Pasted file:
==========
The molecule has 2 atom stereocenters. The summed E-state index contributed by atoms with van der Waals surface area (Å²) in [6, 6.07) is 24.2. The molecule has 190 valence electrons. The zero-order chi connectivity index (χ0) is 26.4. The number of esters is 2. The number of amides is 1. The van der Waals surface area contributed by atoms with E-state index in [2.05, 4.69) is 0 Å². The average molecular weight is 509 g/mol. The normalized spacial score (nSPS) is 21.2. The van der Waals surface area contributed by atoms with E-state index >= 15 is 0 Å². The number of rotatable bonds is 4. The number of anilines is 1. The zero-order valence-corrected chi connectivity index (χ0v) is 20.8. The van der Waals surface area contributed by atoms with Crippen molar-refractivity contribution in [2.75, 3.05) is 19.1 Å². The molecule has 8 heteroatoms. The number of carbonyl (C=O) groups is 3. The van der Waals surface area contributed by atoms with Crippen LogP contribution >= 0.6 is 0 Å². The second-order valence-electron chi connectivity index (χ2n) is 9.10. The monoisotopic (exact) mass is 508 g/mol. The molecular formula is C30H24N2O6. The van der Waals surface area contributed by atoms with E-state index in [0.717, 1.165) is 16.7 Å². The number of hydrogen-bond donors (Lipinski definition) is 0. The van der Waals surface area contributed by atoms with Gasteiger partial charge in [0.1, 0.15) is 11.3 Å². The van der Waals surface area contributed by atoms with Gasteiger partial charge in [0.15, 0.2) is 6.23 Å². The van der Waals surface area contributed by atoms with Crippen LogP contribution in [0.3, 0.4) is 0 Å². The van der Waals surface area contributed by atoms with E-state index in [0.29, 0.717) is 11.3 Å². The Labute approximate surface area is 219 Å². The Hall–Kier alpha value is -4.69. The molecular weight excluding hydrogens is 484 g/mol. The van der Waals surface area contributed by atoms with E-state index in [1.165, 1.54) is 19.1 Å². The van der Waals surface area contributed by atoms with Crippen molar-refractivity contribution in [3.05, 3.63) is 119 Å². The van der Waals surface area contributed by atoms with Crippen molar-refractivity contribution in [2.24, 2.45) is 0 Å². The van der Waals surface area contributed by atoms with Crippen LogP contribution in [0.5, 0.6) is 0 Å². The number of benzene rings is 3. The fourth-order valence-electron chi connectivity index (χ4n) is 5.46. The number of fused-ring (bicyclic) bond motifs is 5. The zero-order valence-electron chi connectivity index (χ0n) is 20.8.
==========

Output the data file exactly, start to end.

The molecule has 2 atom stereocenters. The summed E-state index contributed by atoms with van der Waals surface area (Å²) in [6, 6.07) is 24.2. The molecule has 190 valence electrons. The zero-order chi connectivity index (χ0) is 26.4. The number of esters is 2. The number of amides is 1. The van der Waals surface area contributed by atoms with E-state index in [2.05, 4.69) is 0 Å². The average molecular weight is 509 g/mol. The normalized spacial score (nSPS) is 21.2. The van der Waals surface area contributed by atoms with E-state index >= 15 is 0 Å². The number of rotatable bonds is 4. The number of anilines is 1. The zero-order valence-corrected chi connectivity index (χ0v) is 20.8. The van der Waals surface area contributed by atoms with Crippen molar-refractivity contribution in [2.75, 3.05) is 19.1 Å². The molecule has 8 heteroatoms. The number of carbonyl (C=O) groups is 3. The van der Waals surface area contributed by atoms with Crippen LogP contribution >= 0.6 is 0 Å². The second-order valence-electron chi connectivity index (χ2n) is 9.10. The monoisotopic (exact) mass is 508 g/mol. The molecular formula is C30H24N2O6. The van der Waals surface area contributed by atoms with E-state index in [0.717, 1.165) is 16.7 Å². The number of hydrogen-bond donors (Lipinski definition) is 0. The van der Waals surface area contributed by atoms with Gasteiger partial charge in [0.1, 0.15) is 11.3 Å². The van der Waals surface area contributed by atoms with Gasteiger partial charge in [0.15, 0.2) is 6.23 Å². The van der Waals surface area contributed by atoms with Crippen LogP contribution in [0.3, 0.4) is 0 Å². The van der Waals surface area contributed by atoms with E-state index in [0.29, 0.717) is 11.3 Å². The Labute approximate surface area is 219 Å². The Hall–Kier alpha value is -4.69. The molecular weight excluding hydrogens is 484 g/mol. The van der Waals surface area contributed by atoms with E-state index in [1.165, 1.54) is 19.1 Å². The van der Waals surface area contributed by atoms with Crippen molar-refractivity contribution in [3.05, 3.63) is 119 Å². The van der Waals surface area contributed by atoms with Crippen molar-refractivity contribution in [2.24, 2.45) is 0 Å². The van der Waals surface area contributed by atoms with Crippen LogP contribution in [0.5, 0.6) is 0 Å². The number of benzene rings is 3. The fourth-order valence-electron chi connectivity index (χ4n) is 5.46. The number of fused-ring (bicyclic) bond motifs is 5. The zero-order valence-electron chi connectivity index (χ0n) is 20.8.